Inside Dental Technology
February 2011, Volume 2, Issue 2
Published by AEGIS Communications
Natural Esthetics from a Milling Center
The GC Advanced Technologies Milling Center provided the valuable input and information needed to achieve the desired result.
By Luke Kahng, CDT
In a maxillary six-unit anterior case, esthetics are paramount. Communication between the dentist and patient is important, but it is also crucial that the laboratory technician is comfortable with the patient’s expectations and the desired outcome. Material choice is significant, but the technician must be just as careful in deciding on which milling center to use.
A man in his mid-30s presented with the desire to change the appearance of six of his upper teeth. He was not happy with the composite bonding discoloration or the shape of his teeth, preferring a more masculine contour. The patient’s teeth were retracted to demonstrate the discoloration and shape discrepancy that had been bothering him (Figure 1).
In order to get a perfect fit and zirconia design, it is very important that the understructure supports the porcelain build-up. As the technician responsible for creating the case, the author felt that he must give the clinician a treatment planning recommendation based on what he saw. His observation was that the gingival contour was slightly under in teeth No. 7 through 10 and that tooth No. 6 was a fake crown with mismatched color. The incisal gingival contour displayed a black triangle and the color would have appeared more natural if an enamel translucency were applied. Enamel overlay changes the dentin color and decreases its overall value—important when considering the cosmetic color for an anterior restoration.
In order to get good enamel translucency color, the author used the LSK121 Chairside Shade Guide system (www.lsk121.com) for better color-matching results (Figure 2). Temporaries were created from the treatment plan wax-up and placed on the model before polishing (Figure 3) so that the patient could decide whether or not he liked them. After polishing, Paul Saniuk, DDS, placed the temporaries in the patient’s mouth (Figure 4) and received his approval. This gave the technician the green light to go ahead with his plan. A preparation view (Figure 5) demonstrates the perfect amount of room, 1 mm to 1.5 mm for an esthetic case.
Using the 3 Shape CAD/CAM scanner (www.3shape.com), the GC Advanced Technologies Milling Center in Costa Mesa, California, provided detailed information regarding full-contour and prep design with its imaging. First, the temporaries were scanned. Then the preparation, margin design, and final contouring were projected onto the model (Figure 6). This showed the technician the preparation and proper coping and frame design before the copings were fabricated (Figure 7) so he could see the inside of the coping shape he was creating.
The GC Milling Center scanner (Figure 8), where all work for this case was created, consistently provides top-quality zirconia design. The GM1000 (GCAT, www.gcamerica.com) is a high-speed, high-accuracy five-axis machine with a compact machine size and footprint. This milling unit is equipped with a work pallet system that has a capacity of 60 clinical cases, resulting in a 24-hour full automatic running. Because of its high-accuracy and ultra high-speed indexing times, cycle times during simultaneous five-axis machining are greatly reduced.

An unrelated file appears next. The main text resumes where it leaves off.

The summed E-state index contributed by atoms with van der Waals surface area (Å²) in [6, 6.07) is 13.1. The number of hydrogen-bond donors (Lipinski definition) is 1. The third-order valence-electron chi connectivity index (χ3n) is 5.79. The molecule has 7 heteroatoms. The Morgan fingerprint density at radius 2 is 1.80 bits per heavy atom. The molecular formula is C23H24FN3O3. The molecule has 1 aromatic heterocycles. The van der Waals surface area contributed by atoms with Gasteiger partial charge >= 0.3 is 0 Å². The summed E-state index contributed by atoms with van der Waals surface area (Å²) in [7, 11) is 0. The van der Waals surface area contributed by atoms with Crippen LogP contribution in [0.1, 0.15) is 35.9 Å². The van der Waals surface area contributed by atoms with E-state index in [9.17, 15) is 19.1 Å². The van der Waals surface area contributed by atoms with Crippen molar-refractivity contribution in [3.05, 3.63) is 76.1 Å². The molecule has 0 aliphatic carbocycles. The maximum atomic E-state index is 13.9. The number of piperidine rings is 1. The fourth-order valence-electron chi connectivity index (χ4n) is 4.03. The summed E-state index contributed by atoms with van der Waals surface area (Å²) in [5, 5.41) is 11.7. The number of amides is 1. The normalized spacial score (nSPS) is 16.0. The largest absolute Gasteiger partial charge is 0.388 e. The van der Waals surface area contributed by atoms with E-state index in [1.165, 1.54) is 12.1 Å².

The author’s laboratory counts on the milling center to produce a final design that supports and prevents porcelain fracture, which is paramount to achieving a successful outcome. Their technicians understand full anatomy for contours as they design the framework for the author’s cases.
After sintering, the copings were tried on the die for a precise fit (Figure 9), and then checked with the soft tissue on the model (Figure 10). For esthetic purposes, the author prefers porcelain butt margins using GC Initial ZR-FS low-fusing porcelain at 840°C (Figure 11). Next, the author demonstrated porcelain dentin and enamel build-up using GC Initial ZR-FS at 810°C (Figure 12). A shade tab was used to choose appropriate colors to help complete the build-up. (Figure 13 ). After firing at 810°C, the color integrity and transparency becomes apparent ( Figure 14). The final restorations were displayed on the cast model (Figure 15) before being cemented in the mouth (Figure 16).
In order to create a perfect restoration, the three participants in the process—the dentist, the patient, and the technician—must cooperate and work as a team. But without a milling center that understands esthetics, it is much harder for technicians to complete their job accurately. A carefully selected milling center should provide the valuable input and information that technicians need to get the results they seek.
About the Author
Luke Kahng, CDT, is the owner and founder of LSK121 Oral Prosthetics in Naperville, Illinois.
The preceding material was provided by the manufacturer. The statements and opinions contained therein are solely those of the manufacturer and not of the editors, publisher, or the Editorial Board of Inside Dental Technology.